• paranoidasteroid - This book sounds awesome!

    My question: how can you create an environment where you can track your spending as a couple, but without making the other person feel like they have no privacy. This is especially important now that Chad isn't working. I don't want to track everything he does, but I still want to track our money together. ReplyCancel

  • Jenn @ Paying Myself - I have a question:

    How do you strike the balance when you're cohabitating and/or married between accepting help and fixing your own financial mistakes (e.g. my boyfriend and I moved in together in the spring, and he has offered to help pay off my credit card debt)? How can helping each other out with past debts affect a relationship and how do you prevent it from becoming a problem? Any other words of advice in such a situation? ReplyCancel

  • SS4BC - Oh yes, I did tweet this. ReplyCancel

  • SS4BC - And subscribe to your blog. =) ReplyCancel

  • ATurn - I am a fan on facebook and subscribe to your RSS Feed.

    My questions:

    Should a spouse let spending issues and incompatible financial goals be a marriage / relationship breaker? (Example: Spouse 1 likes to spend BIG (10% + yearly salary) on toys and other non-return investments while spouse 2 prefers to pay off debt and achieve financial security.)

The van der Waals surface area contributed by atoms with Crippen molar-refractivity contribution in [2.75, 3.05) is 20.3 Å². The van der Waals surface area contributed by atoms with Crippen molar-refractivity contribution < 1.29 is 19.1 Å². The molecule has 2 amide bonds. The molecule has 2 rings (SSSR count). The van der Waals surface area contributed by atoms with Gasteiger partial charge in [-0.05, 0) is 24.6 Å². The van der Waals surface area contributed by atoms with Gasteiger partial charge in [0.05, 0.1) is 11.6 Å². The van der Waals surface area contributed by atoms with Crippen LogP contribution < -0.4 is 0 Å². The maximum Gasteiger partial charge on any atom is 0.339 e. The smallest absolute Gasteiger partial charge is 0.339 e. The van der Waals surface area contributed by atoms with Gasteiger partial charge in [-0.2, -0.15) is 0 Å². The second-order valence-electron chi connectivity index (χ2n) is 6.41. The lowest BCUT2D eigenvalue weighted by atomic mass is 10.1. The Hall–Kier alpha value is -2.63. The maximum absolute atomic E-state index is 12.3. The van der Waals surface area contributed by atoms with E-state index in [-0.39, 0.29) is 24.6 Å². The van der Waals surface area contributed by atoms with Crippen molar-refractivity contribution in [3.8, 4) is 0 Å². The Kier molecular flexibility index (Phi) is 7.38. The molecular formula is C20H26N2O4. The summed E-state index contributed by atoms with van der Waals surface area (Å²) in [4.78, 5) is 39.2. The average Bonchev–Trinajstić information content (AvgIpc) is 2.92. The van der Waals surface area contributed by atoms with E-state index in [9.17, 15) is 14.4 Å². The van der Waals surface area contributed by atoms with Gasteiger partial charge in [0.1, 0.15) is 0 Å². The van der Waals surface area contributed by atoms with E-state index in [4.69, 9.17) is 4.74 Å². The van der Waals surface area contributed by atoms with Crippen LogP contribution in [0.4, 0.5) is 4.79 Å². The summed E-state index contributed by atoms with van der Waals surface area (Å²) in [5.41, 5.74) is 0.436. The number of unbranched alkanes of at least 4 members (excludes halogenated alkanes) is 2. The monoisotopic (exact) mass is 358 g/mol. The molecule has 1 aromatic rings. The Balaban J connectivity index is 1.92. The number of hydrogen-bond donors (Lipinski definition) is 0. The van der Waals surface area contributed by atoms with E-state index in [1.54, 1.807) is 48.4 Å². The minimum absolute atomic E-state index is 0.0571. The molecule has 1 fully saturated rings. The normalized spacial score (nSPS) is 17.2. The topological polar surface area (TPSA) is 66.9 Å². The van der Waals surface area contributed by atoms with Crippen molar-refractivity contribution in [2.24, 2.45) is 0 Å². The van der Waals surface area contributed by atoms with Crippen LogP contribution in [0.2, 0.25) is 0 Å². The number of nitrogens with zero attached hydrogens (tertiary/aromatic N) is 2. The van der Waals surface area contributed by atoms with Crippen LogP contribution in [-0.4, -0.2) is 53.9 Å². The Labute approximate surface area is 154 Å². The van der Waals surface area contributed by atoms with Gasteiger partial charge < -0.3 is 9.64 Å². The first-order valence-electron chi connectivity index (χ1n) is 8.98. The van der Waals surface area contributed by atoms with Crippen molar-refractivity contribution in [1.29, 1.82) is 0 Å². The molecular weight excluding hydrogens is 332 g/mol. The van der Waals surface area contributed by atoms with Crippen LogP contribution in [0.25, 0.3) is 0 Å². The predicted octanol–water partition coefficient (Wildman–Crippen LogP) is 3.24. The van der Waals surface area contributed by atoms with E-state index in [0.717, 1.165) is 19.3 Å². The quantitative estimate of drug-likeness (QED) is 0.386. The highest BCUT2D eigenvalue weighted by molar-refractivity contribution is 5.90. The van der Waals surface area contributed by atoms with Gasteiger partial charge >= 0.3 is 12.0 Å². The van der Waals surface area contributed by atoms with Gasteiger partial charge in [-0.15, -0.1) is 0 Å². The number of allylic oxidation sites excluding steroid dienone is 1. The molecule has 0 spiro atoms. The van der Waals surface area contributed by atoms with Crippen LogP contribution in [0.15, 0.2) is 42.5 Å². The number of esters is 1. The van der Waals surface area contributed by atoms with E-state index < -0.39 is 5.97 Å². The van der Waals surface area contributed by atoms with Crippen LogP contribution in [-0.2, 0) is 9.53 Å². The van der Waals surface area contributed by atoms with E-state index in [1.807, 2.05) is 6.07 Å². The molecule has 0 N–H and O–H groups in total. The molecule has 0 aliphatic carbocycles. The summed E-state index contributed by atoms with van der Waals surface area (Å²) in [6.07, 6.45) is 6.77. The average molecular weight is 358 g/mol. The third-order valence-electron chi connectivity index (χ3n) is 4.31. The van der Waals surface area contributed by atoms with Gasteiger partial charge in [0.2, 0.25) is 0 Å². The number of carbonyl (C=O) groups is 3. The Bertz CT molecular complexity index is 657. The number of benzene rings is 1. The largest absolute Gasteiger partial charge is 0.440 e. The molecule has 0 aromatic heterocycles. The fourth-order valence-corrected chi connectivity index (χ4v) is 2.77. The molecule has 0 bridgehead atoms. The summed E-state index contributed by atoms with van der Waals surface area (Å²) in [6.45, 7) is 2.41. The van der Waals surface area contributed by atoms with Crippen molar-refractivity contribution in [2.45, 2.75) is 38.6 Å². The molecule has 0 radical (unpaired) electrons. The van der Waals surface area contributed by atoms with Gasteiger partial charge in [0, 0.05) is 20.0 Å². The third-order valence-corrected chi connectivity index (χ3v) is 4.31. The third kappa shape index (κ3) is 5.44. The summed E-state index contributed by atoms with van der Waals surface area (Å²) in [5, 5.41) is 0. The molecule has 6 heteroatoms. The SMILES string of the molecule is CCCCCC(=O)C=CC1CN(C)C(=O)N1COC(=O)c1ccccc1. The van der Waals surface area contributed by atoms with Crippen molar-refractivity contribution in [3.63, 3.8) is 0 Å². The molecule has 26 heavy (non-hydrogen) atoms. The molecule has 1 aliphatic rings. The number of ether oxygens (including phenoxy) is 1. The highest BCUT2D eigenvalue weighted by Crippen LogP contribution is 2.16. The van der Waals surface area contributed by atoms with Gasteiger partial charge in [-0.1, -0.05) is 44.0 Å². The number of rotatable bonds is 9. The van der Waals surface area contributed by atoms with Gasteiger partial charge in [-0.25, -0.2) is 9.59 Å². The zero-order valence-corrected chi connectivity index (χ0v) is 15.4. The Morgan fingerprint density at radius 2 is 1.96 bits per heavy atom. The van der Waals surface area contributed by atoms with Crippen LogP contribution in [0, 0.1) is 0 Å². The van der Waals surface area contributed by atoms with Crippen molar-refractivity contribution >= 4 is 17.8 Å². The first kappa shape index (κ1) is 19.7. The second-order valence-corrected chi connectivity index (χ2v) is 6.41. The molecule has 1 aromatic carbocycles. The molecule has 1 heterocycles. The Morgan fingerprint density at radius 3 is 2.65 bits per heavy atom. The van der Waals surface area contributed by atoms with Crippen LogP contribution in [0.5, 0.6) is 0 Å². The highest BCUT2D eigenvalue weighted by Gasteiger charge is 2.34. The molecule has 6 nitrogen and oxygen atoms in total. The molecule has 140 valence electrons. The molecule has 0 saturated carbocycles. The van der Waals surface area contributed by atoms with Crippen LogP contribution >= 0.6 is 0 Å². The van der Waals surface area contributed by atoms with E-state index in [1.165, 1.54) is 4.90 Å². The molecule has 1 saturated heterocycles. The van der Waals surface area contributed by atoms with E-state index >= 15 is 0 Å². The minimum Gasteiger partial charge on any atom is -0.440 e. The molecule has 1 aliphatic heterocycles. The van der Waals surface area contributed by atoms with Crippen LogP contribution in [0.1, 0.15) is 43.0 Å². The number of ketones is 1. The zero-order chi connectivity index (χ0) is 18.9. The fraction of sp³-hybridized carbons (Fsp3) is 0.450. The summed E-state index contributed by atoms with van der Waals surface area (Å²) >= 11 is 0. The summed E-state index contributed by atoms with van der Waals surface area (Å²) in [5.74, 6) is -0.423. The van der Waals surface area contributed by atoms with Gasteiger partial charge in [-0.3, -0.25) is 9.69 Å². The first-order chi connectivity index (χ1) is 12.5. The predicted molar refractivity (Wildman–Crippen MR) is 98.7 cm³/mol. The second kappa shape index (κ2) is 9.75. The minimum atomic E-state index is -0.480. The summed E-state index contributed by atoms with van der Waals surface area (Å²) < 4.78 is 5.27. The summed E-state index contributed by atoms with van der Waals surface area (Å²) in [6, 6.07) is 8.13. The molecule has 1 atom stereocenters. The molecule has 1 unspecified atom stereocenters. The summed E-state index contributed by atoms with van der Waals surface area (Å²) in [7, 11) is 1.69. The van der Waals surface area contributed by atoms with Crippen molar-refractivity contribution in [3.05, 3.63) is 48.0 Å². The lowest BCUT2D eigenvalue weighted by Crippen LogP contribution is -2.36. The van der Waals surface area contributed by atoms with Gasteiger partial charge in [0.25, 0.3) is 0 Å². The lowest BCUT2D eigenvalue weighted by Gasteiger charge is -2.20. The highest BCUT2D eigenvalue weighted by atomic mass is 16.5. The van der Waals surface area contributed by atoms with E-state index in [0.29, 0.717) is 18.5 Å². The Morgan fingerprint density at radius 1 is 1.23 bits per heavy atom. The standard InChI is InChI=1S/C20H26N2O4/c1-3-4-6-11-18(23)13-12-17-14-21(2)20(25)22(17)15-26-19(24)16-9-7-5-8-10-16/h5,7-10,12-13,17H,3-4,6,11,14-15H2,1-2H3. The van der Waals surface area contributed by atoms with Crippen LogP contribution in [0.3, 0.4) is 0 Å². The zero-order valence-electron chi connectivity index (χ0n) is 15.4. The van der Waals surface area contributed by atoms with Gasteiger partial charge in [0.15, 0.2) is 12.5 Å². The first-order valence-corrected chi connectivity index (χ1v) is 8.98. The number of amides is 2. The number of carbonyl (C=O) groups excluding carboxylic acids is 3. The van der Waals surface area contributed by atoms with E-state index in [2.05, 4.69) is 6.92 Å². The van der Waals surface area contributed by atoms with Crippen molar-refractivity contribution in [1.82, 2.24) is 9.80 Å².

How do you suggest going about seperating finances after a divorce or break up? ReplyCancel

  • Karin - Hey there – I'm subscribed vis RSS feed already – keep up the great work ūüėČ

    My question: my significant other and I have been together for almost two decades, and have always contributed 50/50 to expenses, savings and asset purchases. But I'm planning to return to full-time study next year to train for a new career, so will be spending some time out of the workforce (and living off my savings). I'd like to ask him to contribute more to our living expenses while I have no income, but after so many years of self-sufficiency am uncomfortable about even raising the subject. How do you start such a conversation?

    Thanks. ReplyCancel

  • kelly b - Here is my question: How do you deal with a partner who is just too cheap when it is not a necessity in your life? My husband and I have lived with very little money but have finally gotten to be comfortable but he won't let go of his ultra cheapness and it is major turn off! It is a difficult subject to broach so i woudl also like to knwo how to broach it.
    Thank you! ReplyCancel

  • Bonnie - My question for Manisha and Sharon: My BF is older than I am and has virtually no retirement savings right now. He did start a 401K last year, and he's going to open up a Roth IRA soon. How much should he be contributing to 'catch up' to those of us who started in our 20s and early 30s?